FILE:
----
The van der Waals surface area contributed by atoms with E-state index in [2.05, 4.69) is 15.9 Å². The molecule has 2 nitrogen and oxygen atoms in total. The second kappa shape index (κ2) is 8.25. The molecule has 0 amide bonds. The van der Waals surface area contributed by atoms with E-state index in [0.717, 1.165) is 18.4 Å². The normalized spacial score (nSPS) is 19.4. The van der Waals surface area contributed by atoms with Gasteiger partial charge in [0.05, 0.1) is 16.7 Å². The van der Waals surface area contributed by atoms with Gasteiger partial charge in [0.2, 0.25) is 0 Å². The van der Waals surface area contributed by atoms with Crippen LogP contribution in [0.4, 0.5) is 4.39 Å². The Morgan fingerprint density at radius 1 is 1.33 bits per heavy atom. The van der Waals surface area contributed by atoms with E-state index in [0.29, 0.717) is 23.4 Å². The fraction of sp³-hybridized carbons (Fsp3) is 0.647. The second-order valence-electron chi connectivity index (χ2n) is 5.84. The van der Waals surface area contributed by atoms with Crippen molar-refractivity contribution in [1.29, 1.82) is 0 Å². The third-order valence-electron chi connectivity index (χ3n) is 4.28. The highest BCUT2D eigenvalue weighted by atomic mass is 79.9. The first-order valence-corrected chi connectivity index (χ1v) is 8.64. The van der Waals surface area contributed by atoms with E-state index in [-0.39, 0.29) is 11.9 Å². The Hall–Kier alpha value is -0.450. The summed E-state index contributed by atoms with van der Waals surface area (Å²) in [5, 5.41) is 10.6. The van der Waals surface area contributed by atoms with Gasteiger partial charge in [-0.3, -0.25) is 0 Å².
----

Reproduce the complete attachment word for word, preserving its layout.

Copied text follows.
The van der Waals surface area contributed by atoms with E-state index in [2.05, 4.69) is 15.9 Å². The molecule has 2 nitrogen and oxygen atoms in total. The second kappa shape index (κ2) is 8.25. The molecule has 0 amide bonds. The van der Waals surface area contributed by atoms with E-state index in [0.717, 1.165) is 18.4 Å². The normalized spacial score (nSPS) is 19.4. The van der Waals surface area contributed by atoms with Gasteiger partial charge in [0.05, 0.1) is 16.7 Å². The van der Waals surface area contributed by atoms with Gasteiger partial charge in [0.2, 0.25) is 0 Å². The van der Waals surface area contributed by atoms with Crippen LogP contribution in [0.4, 0.5) is 4.39 Å². The Morgan fingerprint density at radius 1 is 1.33 bits per heavy atom. The van der Waals surface area contributed by atoms with E-state index in [0.29, 0.717) is 23.4 Å². The fraction of sp³-hybridized carbons (Fsp3) is 0.647. The second-order valence-electron chi connectivity index (χ2n) is 5.84. The van der Waals surface area contributed by atoms with Crippen molar-refractivity contribution in [1.29, 1.82) is 0 Å². The third-order valence-electron chi connectivity index (χ3n) is 4.28. The highest BCUT2D eigenvalue weighted by atomic mass is 79.9. The first-order valence-corrected chi connectivity index (χ1v) is 8.64. The van der Waals surface area contributed by atoms with E-state index in [-0.39, 0.29) is 11.9 Å². The Hall–Kier alpha value is -0.450. The summed E-state index contributed by atoms with van der Waals surface area (Å²) in [5, 5.41) is 10.6. The van der Waals surface area contributed by atoms with Gasteiger partial charge in [-0.3, -0.25) is 0 Å².